For example, generally what happens is a person may cut their lawn one day and put the grass clipping on the compost pile. The next day, they may add the collection of kitchen scraps, and rake the leaves and trim the shrubs a few days later and put that material on the pile. They may follow this routing week in and week out never touching the pile other than to add material. This habit will generally cause the pile to compact down and most composting will cease to continue.
The key to stopping this from happening is to remember to turn over the contents of your pile or bin on a regular basis. Once every week or two. This will not only loosen the material, allowing oxygen to permeate throughout the pile, but will also help keep a good mix of greens to browns that is so crucial to creating great compost.
Too Heavy on The Greens
A very common problem that is the root cause of a bad smelling compost pile is the fact that there is just too many greens without all the other stuff.
Now to be straight, the greens in a compost pile are all the nitrogen rich materials you throw in it. These itmes include grass clippings, kitchen scraps, coffee grounds and fresh trimmings of shrubs and hedges.
A problem with having too many greens in the compost is clearly an easy one to have. Most of the season we are cutting our lawns, trimming our shrubs and throwing out fruits and vegetables scraps from the kitchen. The only time we have more browns like leaves and pine needles is usually During Fall and Spring clean ups when they are much more abundant.
Some ways to address this problem would include mulching your grass as often as possible instead of collecting it for the compost pile. This will not only eliminate a large part of the green problem but will also benefit the lawn as the clippings will break down and feed the roots of the grass.
Another tip is to add more browns to the pile. If you have the room and wish to, collecting dry leaves in the Falls in waterproof garbage bags and saving them to use in the compost throughout the summer months is a great idea. This will reduce the amount of browns you add the pile in the fall and helps during the year.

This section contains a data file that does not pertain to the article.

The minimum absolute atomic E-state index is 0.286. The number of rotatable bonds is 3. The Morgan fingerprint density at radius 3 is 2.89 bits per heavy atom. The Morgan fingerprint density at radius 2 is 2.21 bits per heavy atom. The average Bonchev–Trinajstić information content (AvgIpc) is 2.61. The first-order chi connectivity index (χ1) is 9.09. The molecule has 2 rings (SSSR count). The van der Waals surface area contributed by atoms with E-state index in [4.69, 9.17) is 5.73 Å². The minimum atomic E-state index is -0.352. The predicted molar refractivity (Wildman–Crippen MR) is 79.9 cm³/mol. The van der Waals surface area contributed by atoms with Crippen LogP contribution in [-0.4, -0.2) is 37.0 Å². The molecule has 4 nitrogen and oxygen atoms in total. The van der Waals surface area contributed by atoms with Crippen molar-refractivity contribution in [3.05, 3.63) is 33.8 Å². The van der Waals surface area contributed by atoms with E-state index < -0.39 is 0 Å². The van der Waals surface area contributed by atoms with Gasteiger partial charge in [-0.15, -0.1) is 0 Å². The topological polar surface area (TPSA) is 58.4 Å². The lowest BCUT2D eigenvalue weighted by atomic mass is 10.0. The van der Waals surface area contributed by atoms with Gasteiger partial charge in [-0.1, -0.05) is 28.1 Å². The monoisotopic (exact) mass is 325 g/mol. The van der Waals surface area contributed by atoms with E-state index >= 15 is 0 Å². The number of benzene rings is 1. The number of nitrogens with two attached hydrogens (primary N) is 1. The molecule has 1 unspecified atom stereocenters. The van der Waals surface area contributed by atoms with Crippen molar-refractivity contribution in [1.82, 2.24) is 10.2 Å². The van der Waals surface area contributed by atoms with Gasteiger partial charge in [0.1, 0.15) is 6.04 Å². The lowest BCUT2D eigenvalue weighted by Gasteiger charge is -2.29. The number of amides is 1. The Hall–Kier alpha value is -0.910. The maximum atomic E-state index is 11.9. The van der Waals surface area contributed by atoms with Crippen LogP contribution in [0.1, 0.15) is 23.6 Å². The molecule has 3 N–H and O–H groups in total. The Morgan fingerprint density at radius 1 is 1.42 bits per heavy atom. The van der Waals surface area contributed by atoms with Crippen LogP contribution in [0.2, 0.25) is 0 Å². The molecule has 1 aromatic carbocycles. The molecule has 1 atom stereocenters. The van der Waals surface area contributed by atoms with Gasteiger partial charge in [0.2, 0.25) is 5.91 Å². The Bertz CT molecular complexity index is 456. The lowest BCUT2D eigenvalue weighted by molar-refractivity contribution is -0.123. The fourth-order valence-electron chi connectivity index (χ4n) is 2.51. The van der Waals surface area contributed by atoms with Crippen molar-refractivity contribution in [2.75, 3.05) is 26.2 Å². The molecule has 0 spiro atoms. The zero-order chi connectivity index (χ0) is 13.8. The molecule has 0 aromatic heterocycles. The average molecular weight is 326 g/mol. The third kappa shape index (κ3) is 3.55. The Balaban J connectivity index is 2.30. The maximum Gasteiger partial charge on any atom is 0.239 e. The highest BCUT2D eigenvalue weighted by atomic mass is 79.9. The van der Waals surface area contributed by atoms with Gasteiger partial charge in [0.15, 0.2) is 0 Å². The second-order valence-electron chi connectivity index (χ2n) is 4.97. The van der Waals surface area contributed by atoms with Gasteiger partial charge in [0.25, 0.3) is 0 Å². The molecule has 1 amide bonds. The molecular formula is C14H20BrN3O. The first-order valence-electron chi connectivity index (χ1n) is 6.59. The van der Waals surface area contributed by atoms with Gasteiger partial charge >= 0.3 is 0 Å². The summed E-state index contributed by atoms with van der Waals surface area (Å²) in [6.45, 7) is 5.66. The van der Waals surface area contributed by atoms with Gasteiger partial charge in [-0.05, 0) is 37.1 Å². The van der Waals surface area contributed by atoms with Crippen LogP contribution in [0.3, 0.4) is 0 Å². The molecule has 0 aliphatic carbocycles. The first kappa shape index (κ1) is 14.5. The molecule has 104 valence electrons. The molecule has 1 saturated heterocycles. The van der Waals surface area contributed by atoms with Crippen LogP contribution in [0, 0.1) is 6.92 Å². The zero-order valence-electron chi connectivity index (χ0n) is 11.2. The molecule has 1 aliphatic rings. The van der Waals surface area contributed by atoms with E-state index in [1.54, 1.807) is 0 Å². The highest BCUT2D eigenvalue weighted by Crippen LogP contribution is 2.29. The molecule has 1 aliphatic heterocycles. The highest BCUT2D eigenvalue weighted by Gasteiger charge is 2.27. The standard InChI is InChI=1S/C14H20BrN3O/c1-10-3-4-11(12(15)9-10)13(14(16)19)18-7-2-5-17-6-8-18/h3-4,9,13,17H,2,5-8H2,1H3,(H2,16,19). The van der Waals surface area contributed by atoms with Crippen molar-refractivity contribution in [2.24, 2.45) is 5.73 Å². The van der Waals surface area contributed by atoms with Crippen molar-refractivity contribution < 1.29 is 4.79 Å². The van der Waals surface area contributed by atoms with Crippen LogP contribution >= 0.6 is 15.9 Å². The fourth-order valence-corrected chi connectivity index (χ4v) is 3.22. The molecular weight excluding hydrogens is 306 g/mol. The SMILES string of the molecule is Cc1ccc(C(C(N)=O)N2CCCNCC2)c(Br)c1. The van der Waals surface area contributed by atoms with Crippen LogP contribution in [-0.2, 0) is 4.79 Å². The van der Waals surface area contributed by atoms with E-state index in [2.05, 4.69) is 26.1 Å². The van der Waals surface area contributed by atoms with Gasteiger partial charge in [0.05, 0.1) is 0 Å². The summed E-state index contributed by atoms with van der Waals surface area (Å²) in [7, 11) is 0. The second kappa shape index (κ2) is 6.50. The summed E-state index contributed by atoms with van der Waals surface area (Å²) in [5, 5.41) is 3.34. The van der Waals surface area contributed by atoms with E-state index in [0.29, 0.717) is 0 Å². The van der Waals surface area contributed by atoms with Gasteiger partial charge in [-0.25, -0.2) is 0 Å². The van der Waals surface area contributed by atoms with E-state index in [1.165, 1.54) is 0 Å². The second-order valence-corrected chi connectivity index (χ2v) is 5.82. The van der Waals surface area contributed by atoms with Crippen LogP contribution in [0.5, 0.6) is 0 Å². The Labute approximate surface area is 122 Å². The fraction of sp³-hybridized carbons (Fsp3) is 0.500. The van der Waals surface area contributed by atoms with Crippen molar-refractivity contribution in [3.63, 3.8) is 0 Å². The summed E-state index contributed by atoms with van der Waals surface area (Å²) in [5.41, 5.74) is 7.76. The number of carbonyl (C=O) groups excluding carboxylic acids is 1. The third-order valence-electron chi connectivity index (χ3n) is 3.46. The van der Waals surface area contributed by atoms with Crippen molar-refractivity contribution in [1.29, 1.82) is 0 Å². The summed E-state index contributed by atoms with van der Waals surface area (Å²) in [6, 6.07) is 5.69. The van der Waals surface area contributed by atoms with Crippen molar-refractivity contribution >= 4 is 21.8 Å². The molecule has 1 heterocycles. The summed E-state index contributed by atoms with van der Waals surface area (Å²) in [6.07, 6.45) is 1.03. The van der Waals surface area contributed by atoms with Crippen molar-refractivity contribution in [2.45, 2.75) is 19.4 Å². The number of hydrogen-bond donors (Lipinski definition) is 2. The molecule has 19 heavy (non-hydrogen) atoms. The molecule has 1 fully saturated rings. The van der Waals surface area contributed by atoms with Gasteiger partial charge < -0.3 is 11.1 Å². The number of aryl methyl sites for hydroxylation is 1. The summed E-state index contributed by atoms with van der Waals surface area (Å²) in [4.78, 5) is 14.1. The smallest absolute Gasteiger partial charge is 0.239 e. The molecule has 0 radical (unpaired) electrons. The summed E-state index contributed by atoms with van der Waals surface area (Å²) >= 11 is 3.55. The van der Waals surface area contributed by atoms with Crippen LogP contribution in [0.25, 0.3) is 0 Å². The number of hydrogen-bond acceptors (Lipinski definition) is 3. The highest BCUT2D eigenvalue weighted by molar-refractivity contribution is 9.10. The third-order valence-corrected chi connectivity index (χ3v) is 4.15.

Collecting and shredding cardboard and newspapers will also work well for adding your browns.
Be sure to thoroughly mix the pile every week or two and add at least a 50/50 to 1/3 greens vs 2/3 browns to the pile as you go.
There May Be Meats, Fats and Other No No’s
A sure way to get a smelly, stinking compost pile is to throw some old meat into the mix. This is a big no no and for more reasons than for just the smell.
Any meat, dairy, fat, oils and even whole eggs of any kind should never be introduced to your compost pile. These items do not break down in a good way as do organics like fruits, vegetables and grass clippings. These items such as meats and oils rot away and with rotting items comes the smell. And with the bad smell of these items also come the unwanted pests like rats, mice, raccoons and other creatures of the night.
What ever you do, just throw out any old or unwanted meats and dairy products. There is a reason farmers bury or incinerate dead animals and don’t put them with the organic compost piles, they can cause disease, attract varmint and smell really bad.
Putting It All Together
To recap, There are only a few things you need to do with your compost pile or bin in order to keep it from smelling like a garbage dump or sulphur mine.
- Keep the pile dry. Even though moisture is wanted in your compost pile, you do not want it wet for prolonged periods of time. Put a tarp over it or add more dry material to absorb the moisture.
- Mix the pile. Don’t let the constant addition of materials to the pile lull you into a false sense of composting bliss. Too much material and no mixing almost always means that their will not be enough oxygen getting into the center of the pile and then it will begin to rot and stink. Mix it up!
- Take it easy on the greens. No, you should still eat your salads, but when getting rid of the leftovers, make sure your not putting too much of that Nitrogen-Rich material in the pile without evening it our with some dry brown materials throughout.
- Don’t add meat. Meats, Dairy, oils and fats should never touch a compost pile. Never.
And that’s how you keep your compost pile smelling good and not having your neighbors complaining about the bad odour coming from your yard.